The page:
PHOENIX — Wilson Ramos reached down across home plate and flicked his black bat as if it were a twig. The Washington Nationals catcher then dropped the piece of wood once he connected on Robbie Ray’s 85-mph slider and admired the blast it produced as he coolly walked five steps out of the batter’s box before beginning his trot. Ray, once a prized Nationals prospect, turned around, looked up at the ball sailing up toward Chase Field’s roof, and nearly dropped to one knee in disappointment.
The ball landed over the wall in left field, a three-run shot in the fifth inning of the Nationals’ 10-4 win over the Arizona Diamondbacks. One pitch later, Chris Heisey rocketed a liner over the same wall. Two pitches, four runs, and Ray’s outing — impressive up to that point — was ruined.
The damage was made possible by a single from Daniel Murphy and a walk to Anthony Rendon, both coming with two outs. Then Ramos tied his career high with his 16th home run, continuing his breakout season as baseball’s best offensive catcher, and Heisey gave the Nationals their 13th back-to-back home run sequence.
“I’m telling you, Ramos has been a godsend,” Nationals Manager Dusty Baker said. “He feels good about himself and I can’t imagine not having Ramos because he’s figured it out.”
A day after scoring a season-high 14 runs on a season-high 19 hits without a home run, the Nationals (63-44) reverted to their usual form to deliver another thrashing of the National League West’s worst club. The NL team leader in home runs unleashed three Tuesday. Jayson Werth added the final tally, a screamer off Randall Delgado that bounced off the top of the wall in left field to lead off the seventh. Werth finished 3 for 5 to extend his on-base streak to 35 games. He is one game shy of tying the league-high 36-game streak Miami Marlins outfielder Marcell Ozuna set earlier this season.
The Nationals concluded their second drubbing in the desert by manufacturing three runs with five singles in the eighth inning off Daniel Hudson. Wilmer Difo singled, stole second base, and scored in the frame to complete a 3-for-5 night and the first multi-hit game of his career after being notified that he was in the starting lineup minutes before the game. Defensively, he displayed his expansive range at second base. The most important play came in the first inning when the Diamondbacks had the bases loaded and he dove to his left to stop a groundball and initiate an impressive double play. A run scored on the play, but it was Arizona’s only one of the inning.
“I was playing a little to the pull side, and I was trying to make sure I got at least one out,” said Difo, who hadn’t played at second since spring training. “And obviously it happened that way.”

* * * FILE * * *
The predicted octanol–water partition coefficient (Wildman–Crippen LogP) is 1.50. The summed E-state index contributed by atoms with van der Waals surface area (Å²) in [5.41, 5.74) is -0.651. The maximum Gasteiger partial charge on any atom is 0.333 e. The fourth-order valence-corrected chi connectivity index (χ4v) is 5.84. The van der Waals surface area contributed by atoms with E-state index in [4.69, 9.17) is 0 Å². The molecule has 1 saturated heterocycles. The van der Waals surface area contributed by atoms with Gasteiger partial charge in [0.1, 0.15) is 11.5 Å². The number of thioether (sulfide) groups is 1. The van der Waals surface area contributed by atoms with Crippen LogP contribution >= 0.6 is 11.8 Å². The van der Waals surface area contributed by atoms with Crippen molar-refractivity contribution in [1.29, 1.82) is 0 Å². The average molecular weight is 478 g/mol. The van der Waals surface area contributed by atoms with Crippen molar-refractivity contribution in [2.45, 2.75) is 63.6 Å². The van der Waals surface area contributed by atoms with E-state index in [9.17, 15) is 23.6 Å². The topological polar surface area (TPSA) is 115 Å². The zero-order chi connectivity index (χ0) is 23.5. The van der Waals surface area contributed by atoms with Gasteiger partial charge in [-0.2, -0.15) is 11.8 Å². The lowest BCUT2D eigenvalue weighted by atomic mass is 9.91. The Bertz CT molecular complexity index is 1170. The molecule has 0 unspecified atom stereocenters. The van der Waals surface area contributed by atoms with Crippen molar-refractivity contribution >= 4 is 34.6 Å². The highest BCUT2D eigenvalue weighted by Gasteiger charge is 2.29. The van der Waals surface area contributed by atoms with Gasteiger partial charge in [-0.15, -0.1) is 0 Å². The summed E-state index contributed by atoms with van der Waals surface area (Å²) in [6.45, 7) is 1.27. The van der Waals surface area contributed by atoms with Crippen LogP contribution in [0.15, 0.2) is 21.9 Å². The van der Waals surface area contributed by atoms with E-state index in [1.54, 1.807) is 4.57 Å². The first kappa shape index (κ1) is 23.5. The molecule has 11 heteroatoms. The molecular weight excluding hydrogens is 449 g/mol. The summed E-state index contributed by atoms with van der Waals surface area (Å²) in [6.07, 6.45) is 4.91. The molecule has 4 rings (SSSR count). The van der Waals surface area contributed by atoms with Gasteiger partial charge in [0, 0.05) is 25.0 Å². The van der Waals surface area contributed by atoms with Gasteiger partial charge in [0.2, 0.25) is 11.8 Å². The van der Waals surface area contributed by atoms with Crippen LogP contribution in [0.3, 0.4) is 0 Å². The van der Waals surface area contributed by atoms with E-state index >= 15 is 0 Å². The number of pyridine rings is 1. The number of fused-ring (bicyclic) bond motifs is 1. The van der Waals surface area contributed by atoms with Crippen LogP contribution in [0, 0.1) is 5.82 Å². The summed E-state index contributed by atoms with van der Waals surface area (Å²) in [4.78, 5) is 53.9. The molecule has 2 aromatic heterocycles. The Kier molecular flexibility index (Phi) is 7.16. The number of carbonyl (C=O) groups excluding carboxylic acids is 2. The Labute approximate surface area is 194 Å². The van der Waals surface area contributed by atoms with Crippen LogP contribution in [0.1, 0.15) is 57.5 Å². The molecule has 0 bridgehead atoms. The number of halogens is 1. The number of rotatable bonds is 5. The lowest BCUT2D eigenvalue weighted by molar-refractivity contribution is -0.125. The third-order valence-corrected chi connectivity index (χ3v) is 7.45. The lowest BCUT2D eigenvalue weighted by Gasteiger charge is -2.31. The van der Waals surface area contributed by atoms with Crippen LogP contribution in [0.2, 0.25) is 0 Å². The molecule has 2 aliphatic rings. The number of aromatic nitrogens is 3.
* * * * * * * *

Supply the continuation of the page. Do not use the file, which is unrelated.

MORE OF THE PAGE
The glove work and run barrage came in support of Tanner Roark, who wasn’t at his best but still managed to register, by definition, another quality start. The right-hander threw 103 pitches and yielded three runs on seven hits over 61/3 innings. Blake Treinin replaced Roark, who earned his 11th win, with one out and a man on second in the seventh inning, and stranded the runner.
“The guy got some big . . . you know . . . some, uh, some guts,” Baker said of Roark before the game.
The Nationals slugged their way to victory without Bryce Harper. The right fielder appeared in the original starting nine the Nationals posted, in his usual spots — batting third and playing right field. But 60 minutes before first pitch, the club announced a new lineup without Harper and said he was scratched because of illness. Baker said reliever Sammy Solis was also sick. Harper and Solis are the latest Nationals to battle sickness in recent weeks.
“We’ve kind of a sick ward here in the last couple weeks,” Baker said. “I don’t know who the carrier is but i’m hoping whoever he is, he’s well and it can end right here.”
Heisey, initially slated to play center, replaced Harper in right and Trea Turner shifted from second base to center. Difo made his third career start at second. Harper joined fellow starter Ryan Zimmerman on the bench. The first baseman was hit by a pitch on his left wrist in San Francisco on Sunday and didn’t play in Washington’s 14-1 win over the Diamondbacks on Monday. Baker said Zimmerman could be available as a defensive replacement late in the game — he took groundballs during batting practice — but his services weren’t required.
“It’s sore,” Baker said. “And we just thought it would be best to wait another day.”
Zimmerman has struggled this season, but he’s a right-handed hitter the Nationals could’ve used as an advantageous matchup against Ray, a left-hander, in the early going. For 42/3 innings, the 24-year-old Ray exhibited the talent that made him one of the Nationals’ top 10 prospects before they included him as part of the package sent to the Detroit Tigers in exchange for Doug Fister in December 2013.
He had allowed two runs and compiled eight strikeouts before scuffling in a middle inning like he often has this season. He regrouped to retire the side in the sixth inning, but the damage was complete and another rout was on. It began with Ramos hunting for a slider from Ray — the same one he had struck out on his previous at-bat — and it ended with a scare: one out from victory, Welington Castillo fouled a pitch that appeared to strike Ramos in the neck area and he went down on one knee.
The situation prompted Baker to come out of the dugout. He realized Ramos wasn’t hurt and was reaching down under his chest protector in search of something. Baker thought the ball was down there. It wasn’t. Ramos’s thick chain had broken and he was trying to take it off.
“He pulled out some gold,” Baker said.